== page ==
New elevation standard is needed here, McGovern says

Published 12:00 am Wednesday, March 8, 2000

ERIK SANZENBACH / L’Observateur / March 8, 2000

LAPLACE – If Gerald McGovern had his way, all houses on concrete slabs and all roadways in St. John the Baptist Parish would be at least 5 feet higher.Since 1998, McGovern has been trying to convince the parish government to set a standard elevation for housing slabs and roadways.

A retired electrical engineer and 16-year resident of the New Era subdivision, McGovern has been studying drainage, levees, pumps, canals and hurricanes.

He has also been writing letters and phoning parish officials for the past two years trying to make them understand what he has discovered.

McGovern’s calculations all point to one thing that would make the houses safer from flooding. Higher concrete slabs and higher roadways.He would like the St. John Parish Council to pass an ordinance setting astandard elevation that would place a house at least 3 feet above the highest flood water.

At this time, the highest recorded flooding occurred during Hurricane Juan when the water rose to 4.75 feet above mean sea level. The ordinance wouldalso put a set elevation of roadways at least 18 inches above the highest flood mark. At the present elevation, houses were only 3 inches above theflood waters of Hurricane Juan.

Most people would say this is cost-prohibitive, but McGovern isn’t proposing tearing everything up and re-building all the streets and houses.

“I’m asking the parish to prepare for the future by setting up standards that we can live with,” said McGovern.

Before the U.S. Corps of Engineers built the levees along the Mississippi Riverthere was a natural gradient to the land built up as the river periodically overflowed its banks. This gradient went from the high point near the riverand down to its lowest point in the swamp to the north that borders on Lake Maurepas.

After the levees were built more and more people began to live in the area.

Airline Highway, Fairway Drive and Interstate 10 were built, and these became dams to the natural flow of water away from the river. As drainageimproved in the parish rainwater became less and less of a problem to the residents. However, as people and industry moved in, more and more waterwas being drained off into Lake Maurepas until today the threat of a hurricane pushing all that water from the lake into the houses north of Airline Highway has become a terrifying reality.

McGovern has become alarmed in the past several years because of the speed of development northward toward I-10. First, Sugar Ridge subdivisionexpanded, and now there is Foxwood right at the edge of the swamp.

“What the developers are doing is perfectly legal, and I have no problem with that,” McGovern said. “We will continue to push the envelope as far as wecan and build in the swamps. I don’t think that’s a bad thing. It is humannature. But we should do it intelligently. We should be setting the standardsfor all building in the parish and make sure people meet these standards.”Making an ordinance setting slab elevations, said McGovern, would be one way to make sure the parish keeps people and houses protected from flood waters.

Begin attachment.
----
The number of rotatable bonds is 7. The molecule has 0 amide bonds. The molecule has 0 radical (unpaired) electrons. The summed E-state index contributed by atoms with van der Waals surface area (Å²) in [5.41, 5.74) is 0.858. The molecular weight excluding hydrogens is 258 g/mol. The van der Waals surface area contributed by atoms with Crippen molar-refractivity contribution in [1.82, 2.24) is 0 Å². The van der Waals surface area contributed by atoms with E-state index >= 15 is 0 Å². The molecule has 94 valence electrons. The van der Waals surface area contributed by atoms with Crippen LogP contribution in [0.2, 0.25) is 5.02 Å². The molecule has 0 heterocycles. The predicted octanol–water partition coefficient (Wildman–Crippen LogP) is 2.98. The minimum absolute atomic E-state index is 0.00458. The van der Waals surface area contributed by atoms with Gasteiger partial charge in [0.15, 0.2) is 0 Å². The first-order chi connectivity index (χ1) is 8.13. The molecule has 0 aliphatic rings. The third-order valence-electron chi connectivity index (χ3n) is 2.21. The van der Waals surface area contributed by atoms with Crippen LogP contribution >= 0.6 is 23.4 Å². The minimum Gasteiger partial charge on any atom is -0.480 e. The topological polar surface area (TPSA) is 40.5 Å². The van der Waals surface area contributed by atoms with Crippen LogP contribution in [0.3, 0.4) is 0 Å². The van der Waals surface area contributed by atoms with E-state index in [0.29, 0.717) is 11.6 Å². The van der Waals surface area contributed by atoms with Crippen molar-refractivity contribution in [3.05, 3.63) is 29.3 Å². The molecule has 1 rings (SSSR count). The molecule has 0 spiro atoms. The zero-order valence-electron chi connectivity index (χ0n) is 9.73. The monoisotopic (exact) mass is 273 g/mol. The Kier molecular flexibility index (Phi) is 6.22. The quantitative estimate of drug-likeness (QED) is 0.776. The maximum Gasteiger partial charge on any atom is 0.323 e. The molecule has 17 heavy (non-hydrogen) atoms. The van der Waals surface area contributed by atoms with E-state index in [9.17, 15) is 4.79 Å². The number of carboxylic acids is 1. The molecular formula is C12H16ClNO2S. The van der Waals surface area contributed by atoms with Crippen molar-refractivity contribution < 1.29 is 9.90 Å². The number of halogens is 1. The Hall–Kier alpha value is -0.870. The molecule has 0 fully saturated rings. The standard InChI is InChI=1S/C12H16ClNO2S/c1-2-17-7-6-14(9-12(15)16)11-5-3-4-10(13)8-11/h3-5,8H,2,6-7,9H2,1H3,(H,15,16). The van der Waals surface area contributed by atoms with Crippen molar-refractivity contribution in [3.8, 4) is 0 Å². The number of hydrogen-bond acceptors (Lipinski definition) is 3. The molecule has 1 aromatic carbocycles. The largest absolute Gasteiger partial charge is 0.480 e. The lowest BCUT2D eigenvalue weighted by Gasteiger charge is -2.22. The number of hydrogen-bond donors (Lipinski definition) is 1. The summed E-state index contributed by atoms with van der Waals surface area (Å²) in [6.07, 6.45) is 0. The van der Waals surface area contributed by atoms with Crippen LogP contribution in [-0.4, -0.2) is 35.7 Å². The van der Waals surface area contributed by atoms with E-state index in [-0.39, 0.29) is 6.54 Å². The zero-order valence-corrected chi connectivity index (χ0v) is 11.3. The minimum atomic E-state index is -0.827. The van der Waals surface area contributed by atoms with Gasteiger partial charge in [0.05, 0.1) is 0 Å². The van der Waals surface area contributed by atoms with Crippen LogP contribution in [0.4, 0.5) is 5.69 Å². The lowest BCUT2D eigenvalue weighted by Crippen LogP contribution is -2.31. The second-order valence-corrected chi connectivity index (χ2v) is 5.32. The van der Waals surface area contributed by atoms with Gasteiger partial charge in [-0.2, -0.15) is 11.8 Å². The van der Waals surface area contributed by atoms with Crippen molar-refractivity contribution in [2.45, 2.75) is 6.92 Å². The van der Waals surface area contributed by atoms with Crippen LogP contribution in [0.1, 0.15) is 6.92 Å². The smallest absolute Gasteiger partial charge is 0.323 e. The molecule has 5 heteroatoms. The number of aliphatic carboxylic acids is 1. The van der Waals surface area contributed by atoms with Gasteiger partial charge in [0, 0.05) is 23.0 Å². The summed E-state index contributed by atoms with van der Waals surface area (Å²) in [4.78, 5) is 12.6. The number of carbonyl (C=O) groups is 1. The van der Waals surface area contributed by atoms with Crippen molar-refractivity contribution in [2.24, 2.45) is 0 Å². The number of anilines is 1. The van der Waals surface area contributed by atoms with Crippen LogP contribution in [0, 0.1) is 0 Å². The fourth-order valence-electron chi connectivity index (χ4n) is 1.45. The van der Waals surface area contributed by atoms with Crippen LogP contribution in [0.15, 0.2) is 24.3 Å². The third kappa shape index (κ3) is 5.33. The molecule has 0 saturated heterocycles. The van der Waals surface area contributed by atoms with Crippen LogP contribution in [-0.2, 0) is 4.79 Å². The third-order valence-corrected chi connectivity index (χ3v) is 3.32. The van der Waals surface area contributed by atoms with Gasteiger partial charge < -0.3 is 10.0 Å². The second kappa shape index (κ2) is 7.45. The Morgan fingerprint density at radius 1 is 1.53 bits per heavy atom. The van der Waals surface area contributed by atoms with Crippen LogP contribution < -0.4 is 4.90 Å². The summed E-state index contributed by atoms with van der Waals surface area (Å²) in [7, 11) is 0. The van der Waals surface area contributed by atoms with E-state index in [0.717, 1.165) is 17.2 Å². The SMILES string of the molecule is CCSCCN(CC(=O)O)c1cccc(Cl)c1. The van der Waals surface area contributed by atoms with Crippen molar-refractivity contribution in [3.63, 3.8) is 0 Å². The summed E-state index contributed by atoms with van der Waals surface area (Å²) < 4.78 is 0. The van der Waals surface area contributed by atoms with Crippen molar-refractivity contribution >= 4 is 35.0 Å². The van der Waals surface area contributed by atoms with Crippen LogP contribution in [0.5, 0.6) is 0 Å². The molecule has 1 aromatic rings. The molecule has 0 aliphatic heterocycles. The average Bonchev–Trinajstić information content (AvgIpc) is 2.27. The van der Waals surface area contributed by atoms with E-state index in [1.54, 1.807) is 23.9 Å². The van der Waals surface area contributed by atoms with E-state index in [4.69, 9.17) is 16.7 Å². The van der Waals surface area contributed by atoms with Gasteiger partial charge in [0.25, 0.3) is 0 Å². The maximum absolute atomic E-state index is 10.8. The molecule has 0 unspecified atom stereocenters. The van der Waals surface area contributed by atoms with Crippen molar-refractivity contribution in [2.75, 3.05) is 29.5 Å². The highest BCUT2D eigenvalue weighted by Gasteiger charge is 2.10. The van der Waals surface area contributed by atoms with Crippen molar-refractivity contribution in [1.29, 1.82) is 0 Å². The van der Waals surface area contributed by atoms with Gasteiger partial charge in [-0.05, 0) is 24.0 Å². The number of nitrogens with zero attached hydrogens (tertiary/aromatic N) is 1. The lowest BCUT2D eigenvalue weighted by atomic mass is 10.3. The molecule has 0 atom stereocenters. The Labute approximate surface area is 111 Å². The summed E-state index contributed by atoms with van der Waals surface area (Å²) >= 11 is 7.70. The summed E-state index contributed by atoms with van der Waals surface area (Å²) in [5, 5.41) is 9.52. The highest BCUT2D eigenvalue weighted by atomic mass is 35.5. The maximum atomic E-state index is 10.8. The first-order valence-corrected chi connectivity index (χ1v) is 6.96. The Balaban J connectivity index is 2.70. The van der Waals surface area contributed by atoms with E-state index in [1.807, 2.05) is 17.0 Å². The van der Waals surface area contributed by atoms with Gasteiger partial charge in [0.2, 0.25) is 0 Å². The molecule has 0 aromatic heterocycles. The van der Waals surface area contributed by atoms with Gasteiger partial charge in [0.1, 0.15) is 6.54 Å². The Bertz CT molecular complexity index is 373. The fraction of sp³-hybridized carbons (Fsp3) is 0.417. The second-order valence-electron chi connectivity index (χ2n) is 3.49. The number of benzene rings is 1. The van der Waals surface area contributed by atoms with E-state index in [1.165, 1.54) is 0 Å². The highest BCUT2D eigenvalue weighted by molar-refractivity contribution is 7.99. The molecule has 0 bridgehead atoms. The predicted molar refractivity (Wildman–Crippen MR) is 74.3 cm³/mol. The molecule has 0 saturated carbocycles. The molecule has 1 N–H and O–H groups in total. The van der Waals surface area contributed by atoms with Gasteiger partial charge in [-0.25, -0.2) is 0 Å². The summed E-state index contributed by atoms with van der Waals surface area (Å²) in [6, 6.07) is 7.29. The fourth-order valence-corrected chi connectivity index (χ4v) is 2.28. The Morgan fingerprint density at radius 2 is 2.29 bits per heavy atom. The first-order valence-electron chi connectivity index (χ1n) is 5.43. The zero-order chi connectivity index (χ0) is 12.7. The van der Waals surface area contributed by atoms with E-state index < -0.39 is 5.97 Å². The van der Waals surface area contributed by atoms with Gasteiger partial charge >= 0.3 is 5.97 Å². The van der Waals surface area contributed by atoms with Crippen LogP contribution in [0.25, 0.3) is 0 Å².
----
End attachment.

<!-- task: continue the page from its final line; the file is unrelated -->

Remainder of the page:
But Parish President Nickie Monica said it isn’t really the houses that are in danger.

“It is FEMA that set the elevations standards, ” said Monica, “and the houses don’t flood. It is the streets that flood, and we are addressing that rightnow.”McGovern is not convinced the Federal Emergency Management Administration knows what it is talking about.

“We shouldn’t go to FEMA for this,” said McGovern. “FEMA is not interested inthe parish’s business. FEMA is only interested in insurance claims.”C. J. Savoie, the parish engineer, has had several meetings with McGovern onthe issue and is convinced McGovern knows what he is talking about.

“This is a valid thing to do,” said Savoie. “Mr. McGovern’s proposal has a lot ofvalidity.”Councilman Ranney Wilson, who was the first to be contacted by McGovern, said, “We are concerned about this issue. We are doing the research. Rightnow we are waiting on the major drainage study that is being done. We don’twant to go overboard on this.”Savoie agreed.

“The plan has to be within reason for the people,” he said.

He is not convinced a slab elevation to over 7.5 feet above MSL would befeasible.

In a report he wrote to the parish council in August 1999, Savoie said, “The only problem with this proposal is that probably all development north of Fairway Drive would have to be filled before any construction would take place, and this would be very costly and may cause lot sales to be cost prohibitive.”However, in the same report, Savoie added, “I am of the opinion that Mr.

McGovern is correct in that we have to do something to stop the continued development of low elevation subdivisions. I think that a reasonabledocumented minimal elevation should be established for both streets and lots in the residential subdivision ordinance as a first step.”Savoie said he has been doing the research on the elevations and working with the parish Civil Defense.

“We have made progress, and I will recommend it to the council within the next 90 days,” said Savoie.

Wilson also said a change is going to come. “We will probably amend theexisting ordinance.””I’m not trying to stop development,” insisted McGovern. “I just want theparish to set the standards for development.”He thinks there is too much politics involved with the issue.

“We have the technology to do this,” McGovern said, “and the parish officials should be looking out for the people.”

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